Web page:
A-aDO2 is a measure of ventilation–perfusion (VQ) mismatch in the lungs. Increase in the V/Q mismatch results in increased intrapulmonary shunt and hence hypoxemia.[1] In neonatal lung disease, there is impaired gas exchange resulting in the variable amount of V/Q mismatch and elevated A-aDO2 is an objective measure of the severity of lung parenchymal disease. Normal A-aDO2 in neonates is not well-established. However, this gradient is <10 in healthy adults. In neonates, due to higher physiological dead space, A-aDO2 can be as high as 25.[2] Increase in A-aDO2 indicate increasing severity of lung parenchymal disease resulting in decreased oxygenation of the blood.[11],[12] A-aDO2 is superior to oxygenation index with respect to the assessment of overall pulmonary disease as it measures the efficiency of the respiratory membrane in exchanging the gases.[1]

The study done by Hiremath et al. has reported the A-aDO2 values for babies with varying the severity of pulmonary illness noted as the ability to be successfully weaned or failed extubation. We believe it is reasonable to consider the preextubation A-aDO2 values of unsuccessful extubation babies as representing severe disease and less than that as moderate disease. The reported values in their study have wide variance, and hence, we considered to use mean plus one standard deviation as cutoff for our study. These A-aDO2 values turn out to be 45 and 70 for moderate and severe disease, respectively.

Considering the clinical utility of SOPI to be able to make interventional decisions such as intubation and surfactant administration, we preferred to choose SOPI with higher specificity as cutoff values. Hence, we recommend the SOPI values of 1.3 and 1.6 to indicate moderate and severe disease, respectively. A SOPI value of 1.6 should prompt the clinician to consider intubation and surfactant in babies deteriorating on CPAP support. Since SOPI is an assessment tool rather than a predictive tool, the individual clinician or unit can choose their own cutoffs of SOPI depending their comfort levels and resources available. SOPI has an added advantage that it can be used irrespective of the unit or individual practice of changing either PEEP or FiO2 in different sequence. This index can also serve as an objective way of communicating the progress of pulmonary illness in neonates and hence of immense value in research.

  Conclusion Top

SOPI is a noninvasive monitoring tool for babies on CPAP support which has a good correlation of 84.7% with A-aDO2. It has a high coefficient of determination (R2 = 0.71) with A-aDO2 and hence can be useful in tracking the progress of respiratory illness in neonates. A value of 1.6 indicates A-aDO2 of 70 with high specificity and hence can be considered for the escalation of respiratory support. Once validated with a bigger sample size, SOPI can be used as an objective currency to report the severity of respiratory illness in neonates.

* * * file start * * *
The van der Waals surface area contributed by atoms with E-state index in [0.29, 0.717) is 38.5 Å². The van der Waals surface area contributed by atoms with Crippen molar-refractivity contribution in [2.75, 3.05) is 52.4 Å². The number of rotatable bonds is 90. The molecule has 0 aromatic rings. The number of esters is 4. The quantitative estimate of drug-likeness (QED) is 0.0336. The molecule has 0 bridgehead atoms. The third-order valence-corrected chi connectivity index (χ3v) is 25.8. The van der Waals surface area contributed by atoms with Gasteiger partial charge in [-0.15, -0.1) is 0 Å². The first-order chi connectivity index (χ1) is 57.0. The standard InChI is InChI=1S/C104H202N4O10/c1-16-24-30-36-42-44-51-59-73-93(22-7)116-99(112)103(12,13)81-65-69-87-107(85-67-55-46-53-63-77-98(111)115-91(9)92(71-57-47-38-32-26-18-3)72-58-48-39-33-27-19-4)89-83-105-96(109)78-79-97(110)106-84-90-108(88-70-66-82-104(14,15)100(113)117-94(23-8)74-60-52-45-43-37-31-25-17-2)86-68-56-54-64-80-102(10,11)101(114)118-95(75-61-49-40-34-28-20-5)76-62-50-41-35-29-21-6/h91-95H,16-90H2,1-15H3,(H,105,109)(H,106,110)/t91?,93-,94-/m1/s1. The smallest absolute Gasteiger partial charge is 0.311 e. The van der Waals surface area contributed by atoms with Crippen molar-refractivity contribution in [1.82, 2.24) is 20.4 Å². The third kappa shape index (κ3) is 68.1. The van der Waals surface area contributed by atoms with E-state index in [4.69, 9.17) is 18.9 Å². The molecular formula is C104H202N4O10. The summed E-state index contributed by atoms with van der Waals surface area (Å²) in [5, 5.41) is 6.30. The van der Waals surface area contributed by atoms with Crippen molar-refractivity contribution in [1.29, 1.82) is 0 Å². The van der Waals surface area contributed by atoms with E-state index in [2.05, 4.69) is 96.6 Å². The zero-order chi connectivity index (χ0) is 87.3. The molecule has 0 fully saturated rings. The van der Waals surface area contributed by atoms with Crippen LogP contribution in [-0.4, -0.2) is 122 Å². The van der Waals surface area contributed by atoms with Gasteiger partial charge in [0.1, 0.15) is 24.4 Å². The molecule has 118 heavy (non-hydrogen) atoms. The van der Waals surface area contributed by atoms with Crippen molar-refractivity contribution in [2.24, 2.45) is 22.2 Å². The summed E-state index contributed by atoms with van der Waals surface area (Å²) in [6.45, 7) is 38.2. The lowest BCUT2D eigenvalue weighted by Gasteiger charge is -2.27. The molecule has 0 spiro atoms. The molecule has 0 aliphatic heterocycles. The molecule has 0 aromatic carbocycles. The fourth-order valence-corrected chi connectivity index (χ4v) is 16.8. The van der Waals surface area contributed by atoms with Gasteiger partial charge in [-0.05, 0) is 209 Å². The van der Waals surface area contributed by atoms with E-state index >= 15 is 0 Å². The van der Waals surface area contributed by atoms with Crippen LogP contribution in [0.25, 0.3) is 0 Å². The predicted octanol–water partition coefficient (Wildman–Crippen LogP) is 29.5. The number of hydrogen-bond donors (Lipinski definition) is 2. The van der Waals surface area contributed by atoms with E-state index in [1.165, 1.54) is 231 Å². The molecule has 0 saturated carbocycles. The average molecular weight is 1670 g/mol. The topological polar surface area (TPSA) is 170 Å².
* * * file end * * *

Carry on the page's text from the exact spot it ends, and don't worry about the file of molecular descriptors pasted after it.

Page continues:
Financial support and sponsorship


Conflicts of interest

There are no conflicts of interest.

  References Top

Dargaville PA, Aiyappan A, De Paoli AG, Dalton RG, Kuschel CA, Kamlin CO, et al. Continuous positive airway pressure failure in preterm infants: Incidence, predictors and consequences. Neonatology 2013;104:8-14.  Back to cited text no. 1
Lovering AT, Romer LM, Haverkamp HC, Pegelow DF, Hokanson JS, Eldridge MW. Intrapulmonary shunting and pulmonary gas exchange during normoxic and hypoxic exercise in healthy humans. J Appl Physiol 2008;104:1418-25.  Back to cited text no. 2
Doreswamy SM, Chakkarapani AA, Murthy P. Saturation oxygen pressure index for assessment of pulmonary disease in neonates on non-invasive ventilation. Indian Pediatr 2015;52:74-5.  Back to cited text no. 3
Hiremath GM, Mukhopadhyay K, Narang A. Clinical risk factors associated with extubation failure in ventilated neonates. Indian Pediatr 2009;46:887-90.  Back to cited text no. 4
Yee K, Shetty AL, Lai K. ABG needle study: A randomised control study comparing 23G versus 25G needle success and pain scores. Emerg Med J 2015;32:343-7.  Back to cited text no. 5
Bedford RF. Wrist circumference predicts the risk of radial-arterial occlusion after cannulation. Anesthesiology 1978;48:377-8.  Back to cited text no. 6
Soderstrom CA, Wasserman DH, Dunham CM, Caplan ES, Cowley RA. Superiority of the femoral artery of monitoring. A prospective study. Am J Surg 1982;144:309-12.  Back to cited text no. 7
Rawat M, Chandrasekharan PK, Williams A, Gugino S, Koenigsknecht C, Swartz D, et al. Oxygen saturation index and severity of hypoxic respiratory failure. Neonatology 2015;107:161-6.  Back to cited text no. 8
Doreswamy SM, Chakkarapani AA, Murthy P. Oxygen saturation index – A noninvasive tool for monitoring hypoxemic respiratory failure in newborns. Indian Pediatr 2016;53:432-3.  Back to cited text no. 9
Iyer NP, Mhanna MJ. Non-invasively derived respiratory severity score and oxygenation index in ventilated newborn infants. Pediatr Pulmonol 2013;48:364-9.  Back to cited text no. 10
Nicolini A, Ferraioli G, Ferrari-Bravo M, Barlascini C, Santo M, Ferrera L. Early non-invasive ventilation treatment for respiratory failure due to severe community-acquired pneumonia. Clin Respir J 2016;10:98-103.  Back to cited text no. 11
Nicolini A, Piroddi IM, Barlascini C, Senarega R. Predictors of non-invasive ventilation failure in severe respiratory failure due to community acquired pneumonia. Tanaffos 2014;13:20-8.  Back to cited text no. 12


  [Figure 1], [Figure 2], [Figure 3]

  [Table 1]

This article has been cited by
1 Saturation oxygenation pressure index: a non-invasive bedside measure for severity of respiratory disease in neonates on CPAP
Deepti Thandaveshwara,Ashok Huduguru Chandrashekar Reddy,Manjunath Vaddamabal Gopalakrishna,Srinivasa Murthy Doreswamy
European Journal of Pediatrics. 2020;
[Pubmed] | [DOI]